What is a Treatment Barrier?
Posted: July 4, 2022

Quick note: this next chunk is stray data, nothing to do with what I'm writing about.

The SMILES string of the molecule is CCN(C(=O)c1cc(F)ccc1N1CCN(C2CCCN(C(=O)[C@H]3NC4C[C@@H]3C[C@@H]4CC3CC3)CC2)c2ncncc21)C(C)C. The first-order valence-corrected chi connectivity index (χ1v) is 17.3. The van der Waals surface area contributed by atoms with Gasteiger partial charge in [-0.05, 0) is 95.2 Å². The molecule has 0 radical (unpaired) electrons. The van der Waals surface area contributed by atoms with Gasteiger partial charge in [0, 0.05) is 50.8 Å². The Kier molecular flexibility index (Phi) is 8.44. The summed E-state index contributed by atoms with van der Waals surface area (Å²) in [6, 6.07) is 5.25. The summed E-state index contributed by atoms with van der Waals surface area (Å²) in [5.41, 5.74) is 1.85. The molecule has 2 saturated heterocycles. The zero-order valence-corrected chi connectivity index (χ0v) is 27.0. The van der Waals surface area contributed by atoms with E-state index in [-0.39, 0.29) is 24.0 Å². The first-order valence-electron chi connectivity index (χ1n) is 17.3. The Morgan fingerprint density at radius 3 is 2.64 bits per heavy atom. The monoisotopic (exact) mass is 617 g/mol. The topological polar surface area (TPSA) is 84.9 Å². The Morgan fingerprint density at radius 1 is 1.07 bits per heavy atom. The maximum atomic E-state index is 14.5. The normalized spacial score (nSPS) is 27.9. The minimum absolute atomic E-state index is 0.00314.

July is Minority Mental Health Awareness Month which was founded by Bebe Moore Campbell after witnessing the treatment barriers her daughter faced while trying to seek out mental health treatment. While Campbell highlighted specifically barriers to her community, treatment barriers are experienced in all places throughout the globe. In America, the percent of individuals who do not receive care due to barriers ranges from 44% to 70%. This statistic may have you thinking: what, exactly, is a treatment barrier in the mental health field? A treatment barrier is any condition or factor that stands in the way of an individual receiving care. In the mental health field, there are multiple treatment barriers that can prevent an individual from even seeking out care, let alone receiving it. Check out these three categories and some examples of treatment barriers facing those seeking mental health treatment in the United States! Logistical Treatment Barriers Logistical treatment barriers are those deterrents to mental health treatment that are movement, time, or detail-based. For example, lack of transportation to a mental health facility is a logistical treatment barrier. Having no mental health offices in your geographical location is another example. A third example is not having a provider that offers hours that are accessible to you - think of the only mental health office in the area being open from Monday through Friday, 9am to 5pm, but those are your exact working hours. Treatment barriers can be as simple as not having access to or time to go to a mental health facility for care. Financial Treatment Barriers A second form of treatment barriers are financial treatment barriers. These are hurdles due to money or insurance constraints. For example, if you’re like 8.6% of Americans, you may not have any health insurance coverage at all, drastically reducing the amount of affordable healthcare providers in your area. If you’re in a city where the cost of living is higher, the mental health professionals may be charging a higher cash pay rate, meaning it may be out of your budget. Affordability is a major treatment barrier, especially to those with no or inadequate health insurance coverage. Cultural Treatment Barriers Finally, there are cultural considerations that may become treatment barriers to mental health treatment. Mental health stigma, or the idea that receiving care for your mental health is negative, is present in many cultural communities and generations. For immigrants, first-generation Americans, and the deaf community, language barriers can be a cultural consideration that reduces access to care. Finally, lack of representation can influence an individual to not seek out care. 86% of mental health providers currently in the workforce are white, meaning there is a severe lack of BIPOC providers in the field to provide adequate representation. We hope this blog helped inform you about the presence and severity of treatment barriers! We would love to talk about any hurdles you may be facing in receiving quality care. Reach out today by emailing email@example.com to learn more about our mental health services. We look forward to hearing from you!